Norm describes a significant casualty of the desert heat. There's going to be a big gap in Norm's Yard and a lesson on the reality of our desert landscape.

AngelaAug 12, 2014 | Organic Pesticides
Choosing a method for ridding your garden of an unwanted guest, be it bug or weed, is not always a simple choice. But the more you know, the better it goes. Here's Angela O'Callaghan

NormJul 28, 2014 | Lose that Lawn
We know, it's a desert out there including every place there's a lawn. Norm Schilling reminds us all the ways he wants you to consider losing the lawn... permanently.

AngelaJul 14, 2014 | Protect Fruit Trees from Birds
If you put a good deal of care into growing fruit trees, there are likely some birds who will take advantage of your effort. Here's Angela O'Callaghan.

NormJul 10, 2014 | Palm Care, Part 2
To keep, or not to keep. Norm Schilling ponders his palm trees, on this edition of Desert Bloom.

NormJun 10, 2014 | Palm Care
Norm Schilling has mixed feelings about how we use Palms in our yards. Full grown palm trees transplanted into the entry way of a mall is a common sight that tells Southern Nevadan's "something" is nearly open for business. He reminds us that those palms come with challenges.

AngelaJun 3, 2014 | Hot Weather Plants
As temperatures across the Valley begin to climb, you might be wondering what will survive in your garden in the months ahead and what probably won't. There are some 'sweet' options. Here's Angela O'Callaghan

NormMay 20, 2014 | Desert Color
Norm Schilling just got back from Belize and has some ideas for lush leaves in your desert yard. He reflects on some well suited plants to provide color and variety in this edition of Desert Bloom.

AngelaMay 6, 2014 | Emerald Ash Borer
Raising a healthy shade tree in the Mojave is not always easy. And if one particular insect makes its way here, it could get even harder. Here's Angela O'Callaghan with Desert Bloom.

NormApr 22, 2014 | The Right Plants
Our current warm spell gives the impression that some plants can thrive when they aren't really suited to our desert. Norm Schilling has some examples.

NormMar 24, 2014 | Spring Garden Party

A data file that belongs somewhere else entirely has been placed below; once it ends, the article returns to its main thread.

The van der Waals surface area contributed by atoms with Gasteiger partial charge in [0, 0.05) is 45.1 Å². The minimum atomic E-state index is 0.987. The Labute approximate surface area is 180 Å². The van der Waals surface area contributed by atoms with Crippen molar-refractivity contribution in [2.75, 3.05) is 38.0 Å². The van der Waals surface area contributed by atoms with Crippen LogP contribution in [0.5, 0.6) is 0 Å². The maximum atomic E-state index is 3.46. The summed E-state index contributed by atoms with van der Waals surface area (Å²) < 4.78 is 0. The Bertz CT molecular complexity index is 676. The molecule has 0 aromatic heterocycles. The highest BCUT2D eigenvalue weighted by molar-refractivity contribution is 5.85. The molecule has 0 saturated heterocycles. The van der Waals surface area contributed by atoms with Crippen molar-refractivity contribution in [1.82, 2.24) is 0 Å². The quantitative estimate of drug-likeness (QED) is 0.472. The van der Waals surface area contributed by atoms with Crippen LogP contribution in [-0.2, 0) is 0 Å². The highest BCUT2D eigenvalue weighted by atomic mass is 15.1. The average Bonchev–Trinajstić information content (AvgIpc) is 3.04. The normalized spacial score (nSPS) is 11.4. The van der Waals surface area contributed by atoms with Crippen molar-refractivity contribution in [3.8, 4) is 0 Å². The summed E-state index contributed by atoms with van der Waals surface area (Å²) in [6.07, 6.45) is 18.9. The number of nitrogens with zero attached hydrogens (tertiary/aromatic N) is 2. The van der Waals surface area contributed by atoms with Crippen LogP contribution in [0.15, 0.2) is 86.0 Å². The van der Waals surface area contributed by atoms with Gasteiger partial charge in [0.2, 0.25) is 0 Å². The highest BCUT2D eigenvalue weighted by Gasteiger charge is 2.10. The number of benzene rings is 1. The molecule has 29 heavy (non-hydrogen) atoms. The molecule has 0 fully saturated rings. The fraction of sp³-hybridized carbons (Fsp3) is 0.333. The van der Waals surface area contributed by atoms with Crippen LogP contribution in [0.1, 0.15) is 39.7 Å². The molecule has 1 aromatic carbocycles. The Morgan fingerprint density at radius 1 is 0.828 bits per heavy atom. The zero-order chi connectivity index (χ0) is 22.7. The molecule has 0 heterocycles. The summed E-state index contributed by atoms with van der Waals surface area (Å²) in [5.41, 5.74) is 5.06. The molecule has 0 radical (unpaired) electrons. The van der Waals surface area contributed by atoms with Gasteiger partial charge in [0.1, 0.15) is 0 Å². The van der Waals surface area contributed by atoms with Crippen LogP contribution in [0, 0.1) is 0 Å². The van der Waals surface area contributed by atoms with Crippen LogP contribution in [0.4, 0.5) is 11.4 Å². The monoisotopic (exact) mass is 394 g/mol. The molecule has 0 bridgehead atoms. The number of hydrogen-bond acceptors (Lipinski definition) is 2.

Spring is here and the garden is blooming . . . so invite some friends to enjoy the rewards of gardening!

AngelaMar 10, 2014 | Lady Banks
If you love roses, but don't care for thorns, you may want to call on 'Lady Banks.' Here's Angela O'Callaghan with Desert Bloom.

NormFeb 26, 2014 | Signs of Spring
It may be February, but if you are paying attention, signs of Spring are visible. Dwarf peach and Mexican plum trees are in bloom. Vibrant Red Spraxis can be seen among the falling Almond blossom. Watch gardening expert Norm Schilling transplant an offshoot. Check out the slide show of photos taken from his backyard.

AngelaFeb 18, 2014 | Mulch is for Winter
Rewards for using mulch in your landscape can be had year-round. Mulch is about mulch more than just "good looks" according to Angela O' Callaghan. In any climate, and certainly in a desert, mulch is an ecologically sound way to conserve our limited soil moisture and to control weeds.

NormFeb 4, 2014 | Investing for Spring
Temperatures are scheduled to stay cool this week, but Norm Schilling finds his yard is ready for Spring. He reflects on techniques to keep older trees healthy even as the surrounding yard may change. Bigger, older trees may need more water.

AngelaJan 13, 2014 | Freezing Temps
If your garden looks like it's been zapped by Jack Frost, there's still a chance that all is not lost. Delicate desert plants can suffer chill damage even when the temperature stays above freezing. Well-established plants should survive.

NormDec 31, 2013 | Leave the Leaves
Just because most of the leaves have fallen from the trees, it doesn't mean you have to rake them all up. Norm Schilling says it's better to use the leaves as mulch to protect the plants and make rich soil. Some woody plants can be pruned now, while others should wait another month or two.

AngelaDec 13, 2013 | Winter Greens
It is the season to enjoy some winter gardening. In Southern Nevada, a cold-snap does not have to mean that your garden is done for. Angela O'Callaghan gives a few cold facts.

NormDec 3, 2013 | Winter Watering
After a recent rain followed by a cold snap this week, Norm Schilling digs in to figure out how much water is needed this time of year. Touch the leaves to get a feel and don't water much at all for the next few months.